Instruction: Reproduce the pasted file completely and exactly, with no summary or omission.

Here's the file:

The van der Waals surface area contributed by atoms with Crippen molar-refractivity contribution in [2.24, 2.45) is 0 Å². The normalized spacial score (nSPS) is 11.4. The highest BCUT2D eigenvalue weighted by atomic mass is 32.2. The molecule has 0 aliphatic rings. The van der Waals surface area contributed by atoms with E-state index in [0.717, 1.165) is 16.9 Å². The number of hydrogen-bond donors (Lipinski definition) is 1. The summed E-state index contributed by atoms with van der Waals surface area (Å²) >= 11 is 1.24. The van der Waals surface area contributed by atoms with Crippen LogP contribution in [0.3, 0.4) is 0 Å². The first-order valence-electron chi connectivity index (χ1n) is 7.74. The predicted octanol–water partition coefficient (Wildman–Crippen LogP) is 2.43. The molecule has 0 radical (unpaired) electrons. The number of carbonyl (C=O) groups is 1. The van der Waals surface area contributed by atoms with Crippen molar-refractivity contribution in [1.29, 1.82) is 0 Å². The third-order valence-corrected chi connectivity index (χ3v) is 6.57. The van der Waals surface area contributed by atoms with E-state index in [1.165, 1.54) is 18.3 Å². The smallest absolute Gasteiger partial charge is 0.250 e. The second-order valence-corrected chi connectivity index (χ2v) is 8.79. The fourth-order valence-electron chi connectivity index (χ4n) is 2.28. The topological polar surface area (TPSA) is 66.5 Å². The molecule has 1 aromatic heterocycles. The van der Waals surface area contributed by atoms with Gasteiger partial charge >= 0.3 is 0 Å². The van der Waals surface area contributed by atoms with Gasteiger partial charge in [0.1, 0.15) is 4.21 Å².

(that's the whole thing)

The van der Waals surface area contributed by atoms with Crippen molar-refractivity contribution in [2.24, 2.45) is 0 Å². The normalized spacial score (nSPS) is 11.4. The highest BCUT2D eigenvalue weighted by atomic mass is 32.2. The molecule has 0 aliphatic rings. The van der Waals surface area contributed by atoms with E-state index in [0.717, 1.165) is 16.9 Å². The number of hydrogen-bond donors (Lipinski definition) is 1. The summed E-state index contributed by atoms with van der Waals surface area (Å²) >= 11 is 1.24. The van der Waals surface area contributed by atoms with Crippen LogP contribution in [0.3, 0.4) is 0 Å². The first-order valence-electron chi connectivity index (χ1n) is 7.74. The predicted octanol–water partition coefficient (Wildman–Crippen LogP) is 2.43. The molecule has 0 radical (unpaired) electrons. The number of carbonyl (C=O) groups is 1. The van der Waals surface area contributed by atoms with Crippen molar-refractivity contribution in [1.29, 1.82) is 0 Å². The third-order valence-corrected chi connectivity index (χ3v) is 6.57. The van der Waals surface area contributed by atoms with E-state index in [1.165, 1.54) is 18.3 Å². The smallest absolute Gasteiger partial charge is 0.250 e. The second-order valence-corrected chi connectivity index (χ2v) is 8.79. The fourth-order valence-electron chi connectivity index (χ4n) is 2.28. The topological polar surface area (TPSA) is 66.5 Å². The molecule has 1 aromatic heterocycles. The van der Waals surface area contributed by atoms with Gasteiger partial charge >= 0.3 is 0 Å². The van der Waals surface area contributed by atoms with Gasteiger partial charge in [0.1, 0.15) is 4.21 Å².